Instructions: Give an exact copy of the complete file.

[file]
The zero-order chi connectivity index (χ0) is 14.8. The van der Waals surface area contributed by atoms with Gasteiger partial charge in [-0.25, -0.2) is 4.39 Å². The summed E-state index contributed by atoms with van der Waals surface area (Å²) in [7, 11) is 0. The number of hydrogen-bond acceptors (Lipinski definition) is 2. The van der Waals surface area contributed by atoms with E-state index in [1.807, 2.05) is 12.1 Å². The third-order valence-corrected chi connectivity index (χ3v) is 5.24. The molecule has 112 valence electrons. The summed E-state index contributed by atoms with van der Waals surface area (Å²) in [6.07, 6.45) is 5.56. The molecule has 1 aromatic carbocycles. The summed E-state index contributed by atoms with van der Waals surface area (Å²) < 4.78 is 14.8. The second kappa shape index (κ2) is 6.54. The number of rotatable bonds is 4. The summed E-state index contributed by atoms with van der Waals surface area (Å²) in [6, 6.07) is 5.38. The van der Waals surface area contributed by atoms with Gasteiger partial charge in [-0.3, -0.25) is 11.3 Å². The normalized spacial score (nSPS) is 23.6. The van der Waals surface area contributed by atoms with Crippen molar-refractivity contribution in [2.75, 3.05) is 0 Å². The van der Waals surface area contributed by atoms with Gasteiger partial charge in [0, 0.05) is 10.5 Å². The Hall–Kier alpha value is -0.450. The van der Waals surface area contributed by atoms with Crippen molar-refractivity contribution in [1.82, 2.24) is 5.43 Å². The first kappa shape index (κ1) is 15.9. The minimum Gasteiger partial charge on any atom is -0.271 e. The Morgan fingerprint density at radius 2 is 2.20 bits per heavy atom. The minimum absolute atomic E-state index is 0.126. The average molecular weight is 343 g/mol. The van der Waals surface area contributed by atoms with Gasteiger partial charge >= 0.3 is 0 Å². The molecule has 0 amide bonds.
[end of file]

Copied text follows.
The zero-order chi connectivity index (χ0) is 14.8. The van der Waals surface area contributed by atoms with Gasteiger partial charge in [-0.25, -0.2) is 4.39 Å². The summed E-state index contributed by atoms with van der Waals surface area (Å²) in [7, 11) is 0. The number of hydrogen-bond acceptors (Lipinski definition) is 2. The van der Waals surface area contributed by atoms with E-state index in [1.807, 2.05) is 12.1 Å². The third-order valence-corrected chi connectivity index (χ3v) is 5.24. The molecule has 112 valence electrons. The summed E-state index contributed by atoms with van der Waals surface area (Å²) in [6.07, 6.45) is 5.56. The molecule has 1 aromatic carbocycles. The summed E-state index contributed by atoms with van der Waals surface area (Å²) < 4.78 is 14.8. The second kappa shape index (κ2) is 6.54. The number of rotatable bonds is 4. The summed E-state index contributed by atoms with van der Waals surface area (Å²) in [6, 6.07) is 5.38. The van der Waals surface area contributed by atoms with Gasteiger partial charge in [-0.3, -0.25) is 11.3 Å². The normalized spacial score (nSPS) is 23.6. The van der Waals surface area contributed by atoms with Crippen molar-refractivity contribution in [2.75, 3.05) is 0 Å². The van der Waals surface area contributed by atoms with Gasteiger partial charge in [0, 0.05) is 10.5 Å². The Hall–Kier alpha value is -0.450. The van der Waals surface area contributed by atoms with Crippen molar-refractivity contribution in [1.82, 2.24) is 5.43 Å². The first kappa shape index (κ1) is 15.9. The minimum Gasteiger partial charge on any atom is -0.271 e. The Morgan fingerprint density at radius 2 is 2.20 bits per heavy atom. The minimum absolute atomic E-state index is 0.126. The average molecular weight is 343 g/mol. The van der Waals surface area contributed by atoms with Gasteiger partial charge >= 0.3 is 0 Å². The molecule has 0 amide bonds.